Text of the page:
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Posted April 25, 2012
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Blueshifting by Heather Kamins
¿This review was written for LibraryThing Early Reviewers.
I received Blueshifting as an e-book. One of the first books to read on my Nook. This book of poetry contained such beautiful word-pictures. Ms. Kamins writes of nature with a lovely rhythm. In "Eggcorns" (acorns) she uses words such as "bare witness" and "I'm scarred half to death" to make you stop and think about her meaning. "Devolution" was one of my favorites, talking about Nature reversing the evolution of "progress". I would definitely recommend this to readers who don't necessarily read poetry as well as the poetry lovers amongst us.
Posted March 19, 2012
I was pleased to receive a copy of Blueshifting by Heather Kamins “in exchange for an honest review.” I haven’t written very many reviews before, especially of poetry. I hope this is useful to someone…
According to the dictionary, blue shift is an astronomical term that describes an effect in which light from an object appears to be of a shorter wavelength (moving towards blue) when the object and observer are approaching each other, whereas red shift describes the lengthening of wavelengths of light from an object as a result of the object's motion away from us. The red shift in light from galaxies is considered evidence that the universe is expanding. What a great concept to play with!
Blueshifting is a chapbook of 16 short, non-rhyming poems and prose-poems. The collection begins with the poem Blueshifting, where “…nostalgia burns in you like an oncoming star…” and ends with Redshifting, “…the thing I recognize like a stranger whose face I know whose name I don’t…”
In this collection Ms. Kamins evokes the tension/interplay between the cosmic (in a scientific sense) and the intensely personal. It seems to me, at least on a superficial level, that she is trying to make sense of a loss, exploring the empty places between memory and the future in an attempt to create some meaning for herself or find a meaningful place in the big picture of the universe. Don’t think that this is fluffy, New Age stuff though; it’s not.
For me, at least, one of the signs of effective poetry is when you find yourself thinking about it later, making connections that you did not see upon your first reading. In this sense, I found Blueshifting to be a quite satisfactory collection. Another criterion by which I personally judge poetry is “flow.” I like poetry that immerses me in emotion, sensation and ideas without the words getting in the way, so to speak. I felt that there were a few places in the poems where I got tripped up by a clunky word choice, like tripping over an unseen root while immersed in a forest walk…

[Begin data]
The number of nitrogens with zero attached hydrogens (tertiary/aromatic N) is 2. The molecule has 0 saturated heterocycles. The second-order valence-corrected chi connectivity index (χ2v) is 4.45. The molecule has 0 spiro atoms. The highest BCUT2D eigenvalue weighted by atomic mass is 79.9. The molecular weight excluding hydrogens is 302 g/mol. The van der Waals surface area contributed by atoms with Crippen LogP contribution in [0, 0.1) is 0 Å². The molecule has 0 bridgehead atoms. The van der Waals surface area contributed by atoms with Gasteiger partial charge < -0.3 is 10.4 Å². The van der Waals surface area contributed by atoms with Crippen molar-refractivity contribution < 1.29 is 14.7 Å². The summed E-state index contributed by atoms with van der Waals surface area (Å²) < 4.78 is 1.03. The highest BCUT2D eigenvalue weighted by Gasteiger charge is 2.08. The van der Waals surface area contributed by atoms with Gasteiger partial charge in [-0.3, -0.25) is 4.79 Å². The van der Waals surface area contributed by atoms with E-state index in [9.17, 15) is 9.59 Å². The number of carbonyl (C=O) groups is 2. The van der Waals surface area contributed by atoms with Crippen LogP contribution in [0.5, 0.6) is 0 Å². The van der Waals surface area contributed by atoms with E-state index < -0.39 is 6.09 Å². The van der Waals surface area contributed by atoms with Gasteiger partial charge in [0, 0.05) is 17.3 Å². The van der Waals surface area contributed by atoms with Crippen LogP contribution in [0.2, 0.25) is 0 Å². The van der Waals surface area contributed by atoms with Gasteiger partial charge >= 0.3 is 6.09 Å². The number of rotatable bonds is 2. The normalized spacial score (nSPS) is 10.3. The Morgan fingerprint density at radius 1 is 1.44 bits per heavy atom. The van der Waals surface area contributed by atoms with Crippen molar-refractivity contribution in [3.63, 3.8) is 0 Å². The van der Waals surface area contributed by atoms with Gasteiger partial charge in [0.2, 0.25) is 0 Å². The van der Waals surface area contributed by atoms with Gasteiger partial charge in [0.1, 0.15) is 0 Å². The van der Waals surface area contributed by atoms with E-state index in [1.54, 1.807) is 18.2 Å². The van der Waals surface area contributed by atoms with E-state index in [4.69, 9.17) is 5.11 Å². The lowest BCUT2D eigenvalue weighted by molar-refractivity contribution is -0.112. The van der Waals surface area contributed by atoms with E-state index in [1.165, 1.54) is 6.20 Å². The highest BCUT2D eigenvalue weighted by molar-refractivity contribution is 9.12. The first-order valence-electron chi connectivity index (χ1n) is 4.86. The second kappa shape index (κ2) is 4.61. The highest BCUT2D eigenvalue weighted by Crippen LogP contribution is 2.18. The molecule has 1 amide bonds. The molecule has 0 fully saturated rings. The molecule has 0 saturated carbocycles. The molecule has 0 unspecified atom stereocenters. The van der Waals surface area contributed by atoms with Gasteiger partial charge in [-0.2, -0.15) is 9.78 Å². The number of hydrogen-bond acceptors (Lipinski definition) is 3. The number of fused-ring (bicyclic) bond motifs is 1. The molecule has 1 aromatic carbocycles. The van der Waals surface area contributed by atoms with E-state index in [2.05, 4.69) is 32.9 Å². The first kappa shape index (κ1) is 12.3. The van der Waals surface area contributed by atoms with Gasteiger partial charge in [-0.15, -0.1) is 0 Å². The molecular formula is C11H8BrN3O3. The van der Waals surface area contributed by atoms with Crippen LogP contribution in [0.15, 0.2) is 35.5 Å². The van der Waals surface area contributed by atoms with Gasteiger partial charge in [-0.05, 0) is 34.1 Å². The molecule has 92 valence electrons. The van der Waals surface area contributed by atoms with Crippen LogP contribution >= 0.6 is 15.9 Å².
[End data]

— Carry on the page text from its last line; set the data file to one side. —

All in all, I would recommend Blueshifting. I enjoyed it, and appreciated the opportunity to read something that I normally would not have read.
Posted March 3, 2012
I must say I haven't read poetry since I was at high school, so this book was an eye opener. The book was beautifully written and filled with imagery, but I didn't understand much of what the poems were trying to tell me. I liked Insomnia and Devolution, the way they flowed. However most of the rest of the poems seemed a bit random in their patterns to me. A nice change of pace from what I usually read though.Was this review helpful? Yes NoThank you for your feedback. Report this reviewThank you, this review has been flagged.
Posted February 2, 2012
The book "Blueshifting" by Heather Kamins is a collection of poetry, composed of eighteen poems in a small volume. The poems generally lean heavily upon the use of color, as the title suggests, to create the imagery described in each poem. The primary poem, which shares the book's name, makes particularly extensive use of hues, perhaps reminding the reader of the early modernist Imagists who pioneered the incorporation of distinct color as a means of constructing their poetics.
Some of the pictorial language is a bit clumsy, as read in the above-named poem:
wheels toward the inevitable
like a lone astronaut accelerating
toward the azure bubble of home" (4).
However, we are rescued soon afterward in such lovely pieces as "Insomnia," where we read:
"... my mind, full of the day before
and the days ahead, those wild neurons
weaving the spider strings of memory" (7).
I will not give away the ending of this poem, which is quite brilliant. Some poems are painfully postmodern, such as "Prevailing Winds," which reminds us of the collateral damage of the nuclear age. Others place us strikingly admist dusty plains, such as the poem "Redshifting," which jars the reader by such juxtapositions as Venus at a truck stop.
Read individually, the poems may strike the reader as melancholic and rather dreary. Taken together, though, these poems create a narrative of the passing of time in different geographic and cultural contexts, each made distinct by their placement on the color spectrum. Overall, this collection provides an array of poems that, although each is quite short, altogether make a pleasant afternoon of reading, or make for lyrical relief from pangs of colorless winter days.